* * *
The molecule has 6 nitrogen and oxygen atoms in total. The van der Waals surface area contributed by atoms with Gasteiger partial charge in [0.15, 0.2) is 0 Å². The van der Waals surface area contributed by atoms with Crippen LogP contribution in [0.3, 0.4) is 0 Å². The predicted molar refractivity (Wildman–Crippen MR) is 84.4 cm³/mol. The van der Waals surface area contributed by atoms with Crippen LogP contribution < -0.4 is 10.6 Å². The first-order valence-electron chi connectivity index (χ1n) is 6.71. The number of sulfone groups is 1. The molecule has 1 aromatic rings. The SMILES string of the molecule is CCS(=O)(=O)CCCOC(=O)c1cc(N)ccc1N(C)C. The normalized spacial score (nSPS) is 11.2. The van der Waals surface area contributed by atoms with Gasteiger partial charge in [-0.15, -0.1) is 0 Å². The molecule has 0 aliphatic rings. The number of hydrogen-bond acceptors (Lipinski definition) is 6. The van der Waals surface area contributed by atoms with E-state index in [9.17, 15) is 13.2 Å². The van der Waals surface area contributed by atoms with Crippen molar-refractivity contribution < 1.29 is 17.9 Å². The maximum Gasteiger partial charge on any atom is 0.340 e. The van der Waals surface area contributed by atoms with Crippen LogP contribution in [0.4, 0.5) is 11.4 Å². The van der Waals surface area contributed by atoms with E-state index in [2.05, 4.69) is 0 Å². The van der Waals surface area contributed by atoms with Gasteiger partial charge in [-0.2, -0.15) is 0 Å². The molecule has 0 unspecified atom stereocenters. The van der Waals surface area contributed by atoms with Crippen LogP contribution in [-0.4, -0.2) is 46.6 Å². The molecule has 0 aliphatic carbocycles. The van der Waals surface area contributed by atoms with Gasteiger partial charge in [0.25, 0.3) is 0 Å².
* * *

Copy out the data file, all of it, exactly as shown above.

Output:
The molecule has 6 nitrogen and oxygen atoms in total. The van der Waals surface area contributed by atoms with Gasteiger partial charge in [0.15, 0.2) is 0 Å². The van der Waals surface area contributed by atoms with Crippen LogP contribution in [0.3, 0.4) is 0 Å². The predicted molar refractivity (Wildman–Crippen MR) is 84.4 cm³/mol. The van der Waals surface area contributed by atoms with Crippen LogP contribution < -0.4 is 10.6 Å². The first-order valence-electron chi connectivity index (χ1n) is 6.71. The number of sulfone groups is 1. The molecule has 1 aromatic rings. The SMILES string of the molecule is CCS(=O)(=O)CCCOC(=O)c1cc(N)ccc1N(C)C. The normalized spacial score (nSPS) is 11.2. The van der Waals surface area contributed by atoms with Gasteiger partial charge in [-0.15, -0.1) is 0 Å². The molecule has 0 aliphatic rings. The number of hydrogen-bond acceptors (Lipinski definition) is 6. The van der Waals surface area contributed by atoms with E-state index in [9.17, 15) is 13.2 Å². The van der Waals surface area contributed by atoms with Crippen molar-refractivity contribution < 1.29 is 17.9 Å². The maximum Gasteiger partial charge on any atom is 0.340 e. The van der Waals surface area contributed by atoms with Crippen LogP contribution in [0.4, 0.5) is 11.4 Å². The van der Waals surface area contributed by atoms with E-state index in [2.05, 4.69) is 0 Å². The van der Waals surface area contributed by atoms with Gasteiger partial charge in [-0.2, -0.15) is 0 Å². The molecule has 0 unspecified atom stereocenters. The van der Waals surface area contributed by atoms with Crippen LogP contribution in [-0.4, -0.2) is 46.6 Å². The molecule has 0 aliphatic carbocycles. The van der Waals surface area contributed by atoms with Gasteiger partial charge in [0.25, 0.3) is 0 Å².